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MagazineFebruary 1997 (Vol. 7 Issue 11)Megace

If at first tamoxifen doesn't succeed, try, try Megace

If at first tamoxifen doesn't succeed, try, try Megace. That seems to be the policy of many oncologists when they're treating breast cancer.

It may be fashion, it may be because the oncologists see tamoxifen as being a more effective drug, but whatever the reason, Megace seems destined to be always the bridesmaid and never the bride.

In one sense, this collective decision is unfortunate because Megace does not boast anything like the impressive array of side effects and adverse reactions that tamoxifen can muster.

Regular dosage for treating breast cancer is 160 mg a day, and no serious side effects have been detected, even at 1evels of 1600 mg a day.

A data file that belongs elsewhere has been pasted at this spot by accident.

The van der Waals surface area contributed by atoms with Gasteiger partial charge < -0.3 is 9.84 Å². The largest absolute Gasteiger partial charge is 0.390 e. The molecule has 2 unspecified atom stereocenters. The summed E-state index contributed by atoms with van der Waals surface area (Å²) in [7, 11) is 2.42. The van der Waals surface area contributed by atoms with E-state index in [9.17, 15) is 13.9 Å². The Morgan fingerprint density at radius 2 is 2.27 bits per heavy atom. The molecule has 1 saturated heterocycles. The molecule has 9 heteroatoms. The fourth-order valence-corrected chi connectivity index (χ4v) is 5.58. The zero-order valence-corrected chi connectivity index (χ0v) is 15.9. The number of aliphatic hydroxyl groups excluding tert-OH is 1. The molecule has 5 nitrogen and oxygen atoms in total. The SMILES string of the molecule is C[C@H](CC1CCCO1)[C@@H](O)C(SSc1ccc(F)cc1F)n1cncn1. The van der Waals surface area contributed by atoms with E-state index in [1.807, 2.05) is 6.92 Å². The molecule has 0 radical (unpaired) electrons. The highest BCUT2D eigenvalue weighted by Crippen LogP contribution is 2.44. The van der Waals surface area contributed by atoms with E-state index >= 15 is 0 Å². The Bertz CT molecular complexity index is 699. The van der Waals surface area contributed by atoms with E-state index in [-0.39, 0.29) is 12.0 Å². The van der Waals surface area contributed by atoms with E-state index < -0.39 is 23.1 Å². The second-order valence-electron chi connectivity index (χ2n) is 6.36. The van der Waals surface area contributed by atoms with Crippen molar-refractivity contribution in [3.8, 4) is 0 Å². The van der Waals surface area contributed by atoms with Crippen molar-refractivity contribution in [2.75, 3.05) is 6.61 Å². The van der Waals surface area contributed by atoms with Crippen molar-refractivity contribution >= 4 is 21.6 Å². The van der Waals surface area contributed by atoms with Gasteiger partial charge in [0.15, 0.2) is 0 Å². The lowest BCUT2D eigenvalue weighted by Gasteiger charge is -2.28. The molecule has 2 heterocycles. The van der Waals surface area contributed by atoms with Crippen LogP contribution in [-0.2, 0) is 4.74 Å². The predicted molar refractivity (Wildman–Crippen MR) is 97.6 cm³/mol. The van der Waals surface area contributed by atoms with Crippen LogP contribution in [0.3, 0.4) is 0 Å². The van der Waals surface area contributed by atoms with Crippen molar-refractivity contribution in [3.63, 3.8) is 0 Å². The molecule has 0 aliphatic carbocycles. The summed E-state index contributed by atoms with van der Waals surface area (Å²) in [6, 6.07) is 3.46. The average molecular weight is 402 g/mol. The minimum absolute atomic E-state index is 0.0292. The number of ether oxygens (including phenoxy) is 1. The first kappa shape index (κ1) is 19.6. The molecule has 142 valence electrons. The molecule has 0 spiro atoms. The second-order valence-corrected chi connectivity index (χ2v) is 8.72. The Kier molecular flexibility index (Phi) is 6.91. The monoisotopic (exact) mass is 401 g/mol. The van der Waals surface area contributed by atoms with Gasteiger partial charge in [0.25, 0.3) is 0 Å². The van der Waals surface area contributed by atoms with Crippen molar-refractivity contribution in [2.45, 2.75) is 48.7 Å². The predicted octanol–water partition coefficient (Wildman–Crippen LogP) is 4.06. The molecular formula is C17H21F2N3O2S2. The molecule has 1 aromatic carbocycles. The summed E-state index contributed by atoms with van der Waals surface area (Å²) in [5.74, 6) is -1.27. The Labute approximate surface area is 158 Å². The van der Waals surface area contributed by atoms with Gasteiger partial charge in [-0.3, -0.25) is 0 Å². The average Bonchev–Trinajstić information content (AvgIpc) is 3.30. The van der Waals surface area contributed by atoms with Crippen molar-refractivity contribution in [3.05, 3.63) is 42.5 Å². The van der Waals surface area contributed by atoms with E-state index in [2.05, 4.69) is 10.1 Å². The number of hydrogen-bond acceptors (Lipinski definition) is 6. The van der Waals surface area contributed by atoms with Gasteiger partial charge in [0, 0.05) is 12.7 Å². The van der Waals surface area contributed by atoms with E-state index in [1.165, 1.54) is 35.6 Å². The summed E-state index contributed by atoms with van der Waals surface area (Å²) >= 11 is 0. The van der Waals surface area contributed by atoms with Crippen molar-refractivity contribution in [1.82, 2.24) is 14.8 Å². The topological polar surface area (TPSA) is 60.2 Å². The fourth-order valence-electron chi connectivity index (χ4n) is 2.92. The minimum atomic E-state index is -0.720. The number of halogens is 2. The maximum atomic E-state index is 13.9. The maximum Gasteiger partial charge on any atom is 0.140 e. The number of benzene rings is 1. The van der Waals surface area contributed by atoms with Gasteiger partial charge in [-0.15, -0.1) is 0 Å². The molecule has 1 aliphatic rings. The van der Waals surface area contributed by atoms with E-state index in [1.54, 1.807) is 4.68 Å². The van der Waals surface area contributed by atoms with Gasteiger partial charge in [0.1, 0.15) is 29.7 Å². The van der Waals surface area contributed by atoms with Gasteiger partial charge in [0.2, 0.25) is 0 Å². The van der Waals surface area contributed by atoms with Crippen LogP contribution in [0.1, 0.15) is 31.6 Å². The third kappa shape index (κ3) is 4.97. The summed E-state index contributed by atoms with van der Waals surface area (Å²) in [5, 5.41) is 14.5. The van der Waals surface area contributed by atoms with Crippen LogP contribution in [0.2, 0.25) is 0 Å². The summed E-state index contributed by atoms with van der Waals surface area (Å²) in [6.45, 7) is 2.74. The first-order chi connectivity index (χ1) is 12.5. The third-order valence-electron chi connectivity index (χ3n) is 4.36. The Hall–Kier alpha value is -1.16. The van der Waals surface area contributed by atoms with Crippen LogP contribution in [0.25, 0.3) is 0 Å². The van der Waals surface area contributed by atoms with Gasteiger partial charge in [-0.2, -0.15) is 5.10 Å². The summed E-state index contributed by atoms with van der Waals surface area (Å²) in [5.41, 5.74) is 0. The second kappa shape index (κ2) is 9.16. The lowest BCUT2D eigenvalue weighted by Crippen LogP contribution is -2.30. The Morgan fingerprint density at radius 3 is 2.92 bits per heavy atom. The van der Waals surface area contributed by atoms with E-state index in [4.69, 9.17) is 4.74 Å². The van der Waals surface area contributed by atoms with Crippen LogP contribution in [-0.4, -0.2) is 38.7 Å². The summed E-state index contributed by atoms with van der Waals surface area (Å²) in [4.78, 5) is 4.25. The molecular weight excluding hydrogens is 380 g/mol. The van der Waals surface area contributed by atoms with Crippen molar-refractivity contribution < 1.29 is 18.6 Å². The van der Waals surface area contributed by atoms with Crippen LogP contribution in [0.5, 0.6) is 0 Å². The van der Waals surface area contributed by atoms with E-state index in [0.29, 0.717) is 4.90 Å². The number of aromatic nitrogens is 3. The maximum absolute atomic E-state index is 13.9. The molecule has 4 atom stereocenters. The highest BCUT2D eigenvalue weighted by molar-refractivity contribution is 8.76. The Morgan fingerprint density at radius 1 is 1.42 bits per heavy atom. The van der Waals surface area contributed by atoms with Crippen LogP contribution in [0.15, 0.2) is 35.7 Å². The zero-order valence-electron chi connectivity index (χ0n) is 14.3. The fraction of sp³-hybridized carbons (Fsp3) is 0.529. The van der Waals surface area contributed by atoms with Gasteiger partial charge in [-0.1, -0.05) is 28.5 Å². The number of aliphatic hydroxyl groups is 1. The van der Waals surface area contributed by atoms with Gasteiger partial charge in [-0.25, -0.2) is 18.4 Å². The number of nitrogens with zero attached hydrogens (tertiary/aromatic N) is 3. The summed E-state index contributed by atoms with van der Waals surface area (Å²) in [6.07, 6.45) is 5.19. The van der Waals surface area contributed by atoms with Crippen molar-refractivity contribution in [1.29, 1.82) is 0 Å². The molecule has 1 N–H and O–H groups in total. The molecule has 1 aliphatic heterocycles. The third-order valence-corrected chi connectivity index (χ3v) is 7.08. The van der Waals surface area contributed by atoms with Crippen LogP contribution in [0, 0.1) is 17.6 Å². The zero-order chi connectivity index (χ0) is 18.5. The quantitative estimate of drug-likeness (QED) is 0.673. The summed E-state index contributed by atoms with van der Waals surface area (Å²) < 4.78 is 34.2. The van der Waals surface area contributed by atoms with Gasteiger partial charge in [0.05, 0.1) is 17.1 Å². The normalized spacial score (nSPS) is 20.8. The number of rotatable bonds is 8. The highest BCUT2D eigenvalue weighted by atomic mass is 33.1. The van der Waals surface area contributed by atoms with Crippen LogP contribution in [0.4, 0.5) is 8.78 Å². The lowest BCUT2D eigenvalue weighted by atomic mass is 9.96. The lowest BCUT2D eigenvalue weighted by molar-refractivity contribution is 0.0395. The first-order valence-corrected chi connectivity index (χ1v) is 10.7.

But if a drug is to do good, it must also have the potential to do harm, and Megace is no exception.

Pregnant women, in particular, are warned not to take the drug because of the harm it can cause to the fetus. Similarly, breastfeeding mothers should also stop the treatment.

Adverse reactions include weight gain one of the most common side effects among patients although this seems to be attributable more to an increased appetite than fluid retention. Thrombosis is a serious concern, especially among those who may be susceptible, although it is a rare reaction.

Other reactions include nausea and vomiting, edema, bleeding, tumour flare, hyperglycemia, alopecia, hypertension, carpal tunnel syndrome and rash.

Like so many drugs, Megace seems to have a paradoxical effect when tested on animals. Female dogs developed benign and malignant tumours of the breast after being given the drug for seven years, although these results were not replicated when tests were carried out on rats and monkeys.

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